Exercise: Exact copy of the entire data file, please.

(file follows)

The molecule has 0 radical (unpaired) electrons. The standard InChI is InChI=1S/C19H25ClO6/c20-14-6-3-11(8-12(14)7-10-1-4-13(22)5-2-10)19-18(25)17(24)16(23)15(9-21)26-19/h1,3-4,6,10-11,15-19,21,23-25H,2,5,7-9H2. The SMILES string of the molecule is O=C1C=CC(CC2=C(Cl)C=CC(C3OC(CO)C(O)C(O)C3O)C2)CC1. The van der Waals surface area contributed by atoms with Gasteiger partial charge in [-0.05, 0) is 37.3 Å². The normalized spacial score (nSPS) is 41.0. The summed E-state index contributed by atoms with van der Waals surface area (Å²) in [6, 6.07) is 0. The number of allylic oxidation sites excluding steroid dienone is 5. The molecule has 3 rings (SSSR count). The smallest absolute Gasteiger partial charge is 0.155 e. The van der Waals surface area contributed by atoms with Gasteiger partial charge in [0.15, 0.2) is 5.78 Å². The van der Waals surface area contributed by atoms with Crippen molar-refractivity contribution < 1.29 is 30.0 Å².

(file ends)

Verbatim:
The molecule has 0 radical (unpaired) electrons. The standard InChI is InChI=1S/C19H25ClO6/c20-14-6-3-11(8-12(14)7-10-1-4-13(22)5-2-10)19-18(25)17(24)16(23)15(9-21)26-19/h1,3-4,6,10-11,15-19,21,23-25H,2,5,7-9H2. The SMILES string of the molecule is O=C1C=CC(CC2=C(Cl)C=CC(C3OC(CO)C(O)C(O)C3O)C2)CC1. The van der Waals surface area contributed by atoms with Gasteiger partial charge in [-0.05, 0) is 37.3 Å². The normalized spacial score (nSPS) is 41.0. The summed E-state index contributed by atoms with van der Waals surface area (Å²) in [6, 6.07) is 0. The number of allylic oxidation sites excluding steroid dienone is 5. The molecule has 3 rings (SSSR count). The smallest absolute Gasteiger partial charge is 0.155 e. The van der Waals surface area contributed by atoms with Gasteiger partial charge in [0.15, 0.2) is 5.78 Å². The van der Waals surface area contributed by atoms with Crippen molar-refractivity contribution < 1.29 is 30.0 Å².